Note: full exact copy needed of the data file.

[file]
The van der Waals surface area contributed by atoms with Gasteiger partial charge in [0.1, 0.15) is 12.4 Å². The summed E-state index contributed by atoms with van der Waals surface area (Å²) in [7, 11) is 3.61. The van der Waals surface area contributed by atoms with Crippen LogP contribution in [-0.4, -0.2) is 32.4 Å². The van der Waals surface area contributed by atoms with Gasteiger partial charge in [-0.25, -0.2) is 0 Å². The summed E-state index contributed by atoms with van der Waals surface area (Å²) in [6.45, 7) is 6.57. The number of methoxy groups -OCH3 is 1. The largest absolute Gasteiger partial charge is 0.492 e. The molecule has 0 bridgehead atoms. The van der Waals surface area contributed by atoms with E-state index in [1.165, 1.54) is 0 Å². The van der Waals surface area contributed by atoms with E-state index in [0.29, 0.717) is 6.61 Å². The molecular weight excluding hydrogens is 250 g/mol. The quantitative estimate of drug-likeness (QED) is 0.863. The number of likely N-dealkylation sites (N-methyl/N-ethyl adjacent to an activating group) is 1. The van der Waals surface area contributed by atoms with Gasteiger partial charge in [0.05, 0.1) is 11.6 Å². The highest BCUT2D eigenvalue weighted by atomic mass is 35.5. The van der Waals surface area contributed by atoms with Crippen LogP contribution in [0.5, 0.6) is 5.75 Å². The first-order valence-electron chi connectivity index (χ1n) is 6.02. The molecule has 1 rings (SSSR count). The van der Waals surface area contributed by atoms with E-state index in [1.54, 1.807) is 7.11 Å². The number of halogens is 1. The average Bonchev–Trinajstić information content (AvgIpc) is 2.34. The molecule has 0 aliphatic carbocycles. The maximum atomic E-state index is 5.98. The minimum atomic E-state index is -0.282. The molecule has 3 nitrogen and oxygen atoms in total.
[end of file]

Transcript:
The van der Waals surface area contributed by atoms with Gasteiger partial charge in [0.1, 0.15) is 12.4 Å². The summed E-state index contributed by atoms with van der Waals surface area (Å²) in [7, 11) is 3.61. The van der Waals surface area contributed by atoms with Crippen LogP contribution in [-0.4, -0.2) is 32.4 Å². The van der Waals surface area contributed by atoms with Gasteiger partial charge in [-0.25, -0.2) is 0 Å². The summed E-state index contributed by atoms with van der Waals surface area (Å²) in [6.45, 7) is 6.57. The number of methoxy groups -OCH3 is 1. The largest absolute Gasteiger partial charge is 0.492 e. The molecule has 0 bridgehead atoms. The van der Waals surface area contributed by atoms with E-state index in [1.165, 1.54) is 0 Å². The van der Waals surface area contributed by atoms with E-state index in [0.29, 0.717) is 6.61 Å². The molecular weight excluding hydrogens is 250 g/mol. The quantitative estimate of drug-likeness (QED) is 0.863. The number of likely N-dealkylation sites (N-methyl/N-ethyl adjacent to an activating group) is 1. The van der Waals surface area contributed by atoms with Gasteiger partial charge in [0.05, 0.1) is 11.6 Å². The highest BCUT2D eigenvalue weighted by atomic mass is 35.5. The van der Waals surface area contributed by atoms with Crippen LogP contribution in [0.5, 0.6) is 5.75 Å². The first-order valence-electron chi connectivity index (χ1n) is 6.02. The molecule has 1 rings (SSSR count). The van der Waals surface area contributed by atoms with E-state index in [1.54, 1.807) is 7.11 Å². The number of halogens is 1. The average Bonchev–Trinajstić information content (AvgIpc) is 2.34. The molecule has 0 aliphatic carbocycles. The maximum atomic E-state index is 5.98. The minimum atomic E-state index is -0.282. The molecule has 3 nitrogen and oxygen atoms in total.